OBESITY is a huge problem in the UK, including in children.
Today, around two-thirds of adults are above a healthy weight, and of these, half are obese.
One in three kids leave primary school overweight, and one in five are obese.
And the worry is that behaviours in childhood carry on into adult life.
Obesity is worse in the most deprived areas of the UK, and people of some ethnic backgrounds are more at risk of disease, should they get obese.
What is the obesity crisis?
The numbers speak for themselves.
More adults in the UK are overweight than a healthy weight, and kids aren’t much better either.
Prime Minister Boris Johnson said in summer 2021 the UK has a “national struggle with obesity”.
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This is costing the NHS billions every year, given that obesity contributes to cases of diabetes, at least 12 types of cancer, cardiovascular diseases and more.
The Government has brought out new policies to try and tackle the crisis once and for all, after years of failing to do so.
What is obesity?
There are many ways in which a person's health can be classified.
Obesity can be measured by comparing your height to weight. This is the most widely used tool to assess if someone is overweight, called body mass index (BMI).
An individual's BMI is calculated using age, gender, height, weight and activity levels.
For most adults, a BMI between 18.5 and 24.9 is healthy, 25 to 29.9 is overweight, 30 to 39.9 is obese and 40 or above is severely obese.
Bear in mind that BMI does not account for muscle and fat. Therefore, a very heavy, muscly person may get an obese score.
Excess fat is the determining factor of whether someone is obese.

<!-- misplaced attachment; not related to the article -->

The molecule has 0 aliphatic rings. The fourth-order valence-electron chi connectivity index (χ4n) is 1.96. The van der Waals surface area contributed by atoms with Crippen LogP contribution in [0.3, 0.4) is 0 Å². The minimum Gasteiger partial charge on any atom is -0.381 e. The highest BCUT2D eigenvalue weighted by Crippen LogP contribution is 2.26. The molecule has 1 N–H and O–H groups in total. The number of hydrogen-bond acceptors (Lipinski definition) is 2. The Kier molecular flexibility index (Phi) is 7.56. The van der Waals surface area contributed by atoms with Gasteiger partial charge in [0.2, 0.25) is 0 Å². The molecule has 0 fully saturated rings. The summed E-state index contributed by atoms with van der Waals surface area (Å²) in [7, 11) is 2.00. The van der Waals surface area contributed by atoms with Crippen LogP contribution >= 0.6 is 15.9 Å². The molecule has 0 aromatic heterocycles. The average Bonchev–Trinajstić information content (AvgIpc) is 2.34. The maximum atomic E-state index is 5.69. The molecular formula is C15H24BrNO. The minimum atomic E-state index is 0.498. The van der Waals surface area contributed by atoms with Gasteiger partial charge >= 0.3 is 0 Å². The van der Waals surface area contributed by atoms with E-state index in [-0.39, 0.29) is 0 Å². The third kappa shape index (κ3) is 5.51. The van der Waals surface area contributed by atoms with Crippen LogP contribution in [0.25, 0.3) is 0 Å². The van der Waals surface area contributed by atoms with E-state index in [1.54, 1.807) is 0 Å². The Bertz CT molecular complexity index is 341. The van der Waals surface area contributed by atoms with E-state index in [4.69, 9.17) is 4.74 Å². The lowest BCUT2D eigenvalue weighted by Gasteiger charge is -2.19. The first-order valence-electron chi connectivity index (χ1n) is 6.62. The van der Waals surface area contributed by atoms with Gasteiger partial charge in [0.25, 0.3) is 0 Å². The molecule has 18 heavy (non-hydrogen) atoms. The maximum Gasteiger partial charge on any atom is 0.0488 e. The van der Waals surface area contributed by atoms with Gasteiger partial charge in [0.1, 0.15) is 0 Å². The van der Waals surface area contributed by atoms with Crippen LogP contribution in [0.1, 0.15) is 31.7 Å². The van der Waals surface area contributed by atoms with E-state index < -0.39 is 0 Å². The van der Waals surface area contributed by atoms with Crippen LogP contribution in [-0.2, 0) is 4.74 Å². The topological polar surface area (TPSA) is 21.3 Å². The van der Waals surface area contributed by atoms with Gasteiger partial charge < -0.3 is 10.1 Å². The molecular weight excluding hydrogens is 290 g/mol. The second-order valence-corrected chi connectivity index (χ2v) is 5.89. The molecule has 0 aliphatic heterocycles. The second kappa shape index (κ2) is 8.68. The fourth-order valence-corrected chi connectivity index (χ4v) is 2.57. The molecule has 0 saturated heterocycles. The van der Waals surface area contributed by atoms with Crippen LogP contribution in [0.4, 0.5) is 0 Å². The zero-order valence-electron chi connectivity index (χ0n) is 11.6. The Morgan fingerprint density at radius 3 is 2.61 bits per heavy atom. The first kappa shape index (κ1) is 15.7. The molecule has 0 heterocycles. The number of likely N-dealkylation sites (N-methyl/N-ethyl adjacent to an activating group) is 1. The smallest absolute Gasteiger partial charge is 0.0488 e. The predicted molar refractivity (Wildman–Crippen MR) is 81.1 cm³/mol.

A better way to measure fat in order to support a BMI sore is waist size.
Generally, men with a waist size of 94cm or more and women with a waist size of 80cm or more are more likely to develop obesity-related health problems, the NHS says.
For children, doctors use BMI centile charts. The charts are available at the Royal College of Paediatrics and Child Health if you wish to assess your child’s weight.
Children grow at different rates, and may look different to their friends.
But your child may be obese if you notice that they eat the same amount as you, wear clothes made for older kids, or struggle with their fitness.
Is obesity a disease?
You may not have heard obesity being referred to as a disease. But many leading organisations and experts regard it as such.
For example, the World Health Organization has considered obesity as a disease since 1936.
The main argument behind using this classification is that it may encourage people to seek treatment for their “condition”.
The causes of obesity are complex.
If it was as simple as cutting back on calories, nobody would be obese.
While eating too much and lack of exercise are key drivers, there are often underlying thought processes that need to be challenged first, in order to change eating habits.
Genetics, your environment (such as how many fast food shops are in your neighbourhood), medical conditions and their treatments, and behaviours learned from childhood are key reasons people are the size they are.
Reasons why obesity is not considered a disease include that doing so may cause people to avoid personal responsibility.
This could, in turn, prevent people from taking an active role in trying to lose weight.
Does alcohol affect your weight?
Alcohol isn’t a direct cause of obesity, but it certainly doesn’t help.
The World Health Organisation found that the UK is now the third fattest nation in Europe – and it is thought that Britain's drink problem is linked to this.
The UK's alcohol consumption levels are among the highest in Europe, meaning Brits drink more than the average European.
The reason that booze is so bad for the waistline is because it is made from sugar or starch and is "empty calories" – meaning they have no nutritional value.
Drinking also reduces the amount of fat your body burns for energy.